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Tight Minnesota Race Centers on Energy

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Coleman2-300x271_5118.jpg

Sen. Norm Coleman (R-Minn.) (WDCpix)

As Minnesota’s senatorial candidates head into the final months before November’s ever-tightening election, both appear increasingly eager to make the national energy debate central to the contest. What remains to be seen — both in Minnesota and around the country — is which contender will benefit most from that strategy.

Freshman incumbent Norm Coleman, a moderate Republican, is sponsoring TV ads calling for an expansion of offshore oil drilling and blasting his Democratic challenger, the former Saturday Night Live comedian Al Franken, for his reluctance to do the same. Franken, meanwhile, is painting Coleman as an oil industry minion — a guy who’s accepted hundreds of thousands of dollars from oil companies and in turn hopes to reward them with more drilling options.

The debate echoes that happening across the country, as towering fuel costs have catapulted energy concerns to the forefront of voters’ minds. With lawmakers in the middle of a five-week August vacation, leaders of both parties are jockeying to portray themselves as champions of efforts to ease prices at the pump and prevent heating bills from crushing family budgets in the coming winter.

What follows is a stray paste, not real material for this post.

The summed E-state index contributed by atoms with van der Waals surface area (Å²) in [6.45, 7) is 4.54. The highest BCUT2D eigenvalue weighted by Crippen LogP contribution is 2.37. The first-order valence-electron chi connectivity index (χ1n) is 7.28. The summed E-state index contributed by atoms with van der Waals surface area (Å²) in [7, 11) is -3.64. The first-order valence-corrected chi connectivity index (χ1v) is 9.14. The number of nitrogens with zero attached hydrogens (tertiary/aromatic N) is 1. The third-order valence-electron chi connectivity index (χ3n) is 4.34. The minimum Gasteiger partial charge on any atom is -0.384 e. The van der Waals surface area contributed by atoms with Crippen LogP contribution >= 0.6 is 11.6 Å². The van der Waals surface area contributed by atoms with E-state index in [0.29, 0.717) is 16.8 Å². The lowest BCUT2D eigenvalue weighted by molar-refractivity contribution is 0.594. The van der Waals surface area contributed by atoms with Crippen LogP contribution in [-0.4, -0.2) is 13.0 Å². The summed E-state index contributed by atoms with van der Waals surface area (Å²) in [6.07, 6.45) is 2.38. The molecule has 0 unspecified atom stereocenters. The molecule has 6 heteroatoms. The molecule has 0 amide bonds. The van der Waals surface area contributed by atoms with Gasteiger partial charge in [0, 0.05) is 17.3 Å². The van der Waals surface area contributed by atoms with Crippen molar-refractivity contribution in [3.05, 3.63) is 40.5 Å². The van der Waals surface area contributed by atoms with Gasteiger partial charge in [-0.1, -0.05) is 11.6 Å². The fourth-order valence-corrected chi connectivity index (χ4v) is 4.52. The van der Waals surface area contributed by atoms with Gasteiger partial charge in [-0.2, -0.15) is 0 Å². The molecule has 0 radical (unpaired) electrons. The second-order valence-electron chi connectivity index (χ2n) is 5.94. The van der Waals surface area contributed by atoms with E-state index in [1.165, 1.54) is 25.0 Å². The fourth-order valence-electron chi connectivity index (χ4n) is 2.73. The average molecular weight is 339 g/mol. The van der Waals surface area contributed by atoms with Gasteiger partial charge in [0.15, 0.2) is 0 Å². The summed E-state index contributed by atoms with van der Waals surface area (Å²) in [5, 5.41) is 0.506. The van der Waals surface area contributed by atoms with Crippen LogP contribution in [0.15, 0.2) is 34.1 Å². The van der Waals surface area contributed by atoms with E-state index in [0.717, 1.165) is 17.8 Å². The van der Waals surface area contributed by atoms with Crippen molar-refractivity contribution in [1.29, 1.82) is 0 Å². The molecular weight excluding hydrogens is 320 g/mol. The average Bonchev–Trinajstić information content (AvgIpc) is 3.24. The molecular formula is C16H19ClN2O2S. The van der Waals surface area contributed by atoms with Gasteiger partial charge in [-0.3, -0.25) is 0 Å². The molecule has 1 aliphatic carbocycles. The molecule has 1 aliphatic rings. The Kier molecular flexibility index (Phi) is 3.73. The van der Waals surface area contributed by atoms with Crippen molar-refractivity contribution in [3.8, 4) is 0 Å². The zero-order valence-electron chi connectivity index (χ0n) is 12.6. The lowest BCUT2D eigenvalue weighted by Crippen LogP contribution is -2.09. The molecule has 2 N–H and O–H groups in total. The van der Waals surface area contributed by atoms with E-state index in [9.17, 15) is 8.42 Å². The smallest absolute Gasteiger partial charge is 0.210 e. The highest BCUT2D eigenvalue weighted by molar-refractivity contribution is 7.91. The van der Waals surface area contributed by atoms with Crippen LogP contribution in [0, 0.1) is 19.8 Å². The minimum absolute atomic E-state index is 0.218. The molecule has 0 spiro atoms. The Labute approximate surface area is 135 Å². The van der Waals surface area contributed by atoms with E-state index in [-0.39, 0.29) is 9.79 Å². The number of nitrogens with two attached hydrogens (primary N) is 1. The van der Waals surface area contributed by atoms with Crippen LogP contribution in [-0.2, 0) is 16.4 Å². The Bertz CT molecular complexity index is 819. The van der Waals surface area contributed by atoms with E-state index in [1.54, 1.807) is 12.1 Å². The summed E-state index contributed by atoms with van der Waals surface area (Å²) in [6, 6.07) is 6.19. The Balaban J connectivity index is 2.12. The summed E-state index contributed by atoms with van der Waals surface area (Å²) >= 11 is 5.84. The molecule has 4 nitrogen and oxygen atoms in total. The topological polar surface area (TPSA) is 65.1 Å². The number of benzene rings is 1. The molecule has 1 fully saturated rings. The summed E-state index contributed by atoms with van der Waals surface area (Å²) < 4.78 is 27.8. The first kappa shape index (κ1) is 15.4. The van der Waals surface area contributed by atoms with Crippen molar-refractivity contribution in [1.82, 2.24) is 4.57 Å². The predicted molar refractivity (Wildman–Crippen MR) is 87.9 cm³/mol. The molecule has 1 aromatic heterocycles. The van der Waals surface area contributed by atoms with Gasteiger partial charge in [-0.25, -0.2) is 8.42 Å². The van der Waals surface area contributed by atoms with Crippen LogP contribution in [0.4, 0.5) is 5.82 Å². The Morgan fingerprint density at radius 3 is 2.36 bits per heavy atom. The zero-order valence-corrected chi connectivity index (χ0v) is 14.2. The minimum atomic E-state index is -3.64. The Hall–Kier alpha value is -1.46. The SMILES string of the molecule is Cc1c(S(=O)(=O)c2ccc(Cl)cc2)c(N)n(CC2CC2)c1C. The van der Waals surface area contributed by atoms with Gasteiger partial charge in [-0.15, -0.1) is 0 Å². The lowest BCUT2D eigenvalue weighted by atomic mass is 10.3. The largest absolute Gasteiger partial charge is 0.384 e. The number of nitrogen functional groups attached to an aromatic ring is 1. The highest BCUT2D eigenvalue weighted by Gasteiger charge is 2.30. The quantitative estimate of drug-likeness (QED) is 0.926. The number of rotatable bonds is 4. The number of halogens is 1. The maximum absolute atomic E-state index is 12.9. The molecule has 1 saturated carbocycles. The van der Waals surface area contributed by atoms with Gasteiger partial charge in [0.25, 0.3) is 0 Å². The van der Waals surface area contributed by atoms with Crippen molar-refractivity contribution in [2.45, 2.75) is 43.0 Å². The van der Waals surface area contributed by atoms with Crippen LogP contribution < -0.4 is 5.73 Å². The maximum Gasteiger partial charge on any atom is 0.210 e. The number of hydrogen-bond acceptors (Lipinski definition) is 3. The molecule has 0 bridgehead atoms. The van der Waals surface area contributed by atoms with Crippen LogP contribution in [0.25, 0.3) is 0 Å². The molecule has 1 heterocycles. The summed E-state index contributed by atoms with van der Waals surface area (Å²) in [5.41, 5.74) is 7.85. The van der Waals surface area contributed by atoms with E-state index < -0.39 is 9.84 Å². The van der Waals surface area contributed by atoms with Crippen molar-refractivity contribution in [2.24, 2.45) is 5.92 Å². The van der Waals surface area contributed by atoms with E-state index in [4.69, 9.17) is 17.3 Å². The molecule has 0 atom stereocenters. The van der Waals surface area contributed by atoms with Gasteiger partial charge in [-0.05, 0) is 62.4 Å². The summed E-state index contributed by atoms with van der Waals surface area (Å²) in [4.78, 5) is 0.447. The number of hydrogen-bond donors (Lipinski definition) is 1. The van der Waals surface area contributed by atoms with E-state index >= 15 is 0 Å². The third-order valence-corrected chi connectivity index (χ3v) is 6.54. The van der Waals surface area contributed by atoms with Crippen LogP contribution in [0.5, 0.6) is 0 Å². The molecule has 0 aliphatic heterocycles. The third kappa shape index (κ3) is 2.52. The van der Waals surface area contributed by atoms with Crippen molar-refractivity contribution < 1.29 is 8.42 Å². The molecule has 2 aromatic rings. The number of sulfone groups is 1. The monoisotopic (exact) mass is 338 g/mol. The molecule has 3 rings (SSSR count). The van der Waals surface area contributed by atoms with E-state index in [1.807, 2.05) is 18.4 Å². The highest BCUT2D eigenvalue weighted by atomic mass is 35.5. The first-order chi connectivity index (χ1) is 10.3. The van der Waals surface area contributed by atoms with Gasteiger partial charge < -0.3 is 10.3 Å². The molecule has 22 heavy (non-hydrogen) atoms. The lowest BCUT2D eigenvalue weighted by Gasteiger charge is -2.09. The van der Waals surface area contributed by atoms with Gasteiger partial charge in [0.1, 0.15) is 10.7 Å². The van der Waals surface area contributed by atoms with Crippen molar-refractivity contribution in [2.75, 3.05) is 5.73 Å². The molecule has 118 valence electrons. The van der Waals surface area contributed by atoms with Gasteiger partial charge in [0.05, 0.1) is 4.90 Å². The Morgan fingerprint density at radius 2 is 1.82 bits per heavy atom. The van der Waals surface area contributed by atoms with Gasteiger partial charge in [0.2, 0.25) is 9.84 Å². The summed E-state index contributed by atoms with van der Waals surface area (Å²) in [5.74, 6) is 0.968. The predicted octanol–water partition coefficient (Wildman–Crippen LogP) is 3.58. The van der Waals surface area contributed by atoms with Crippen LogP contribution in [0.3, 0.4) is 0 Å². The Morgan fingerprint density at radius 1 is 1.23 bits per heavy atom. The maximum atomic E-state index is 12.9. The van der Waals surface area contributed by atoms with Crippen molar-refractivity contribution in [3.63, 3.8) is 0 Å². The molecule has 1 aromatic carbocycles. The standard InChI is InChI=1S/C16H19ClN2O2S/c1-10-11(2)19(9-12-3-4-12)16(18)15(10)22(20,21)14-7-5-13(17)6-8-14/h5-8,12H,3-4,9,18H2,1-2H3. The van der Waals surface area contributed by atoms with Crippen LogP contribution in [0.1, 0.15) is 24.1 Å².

For Republicans, that strategy includes lifting a decades-old moratorium on new offshore drilling. For Democrats, it means eliminating billions of dollars in federal oil company subsidies and shifting those funds to help jump-start a fledgling renewables industry. How the public ultimately judges the sides could determine elections all the way up to the contest for the White House.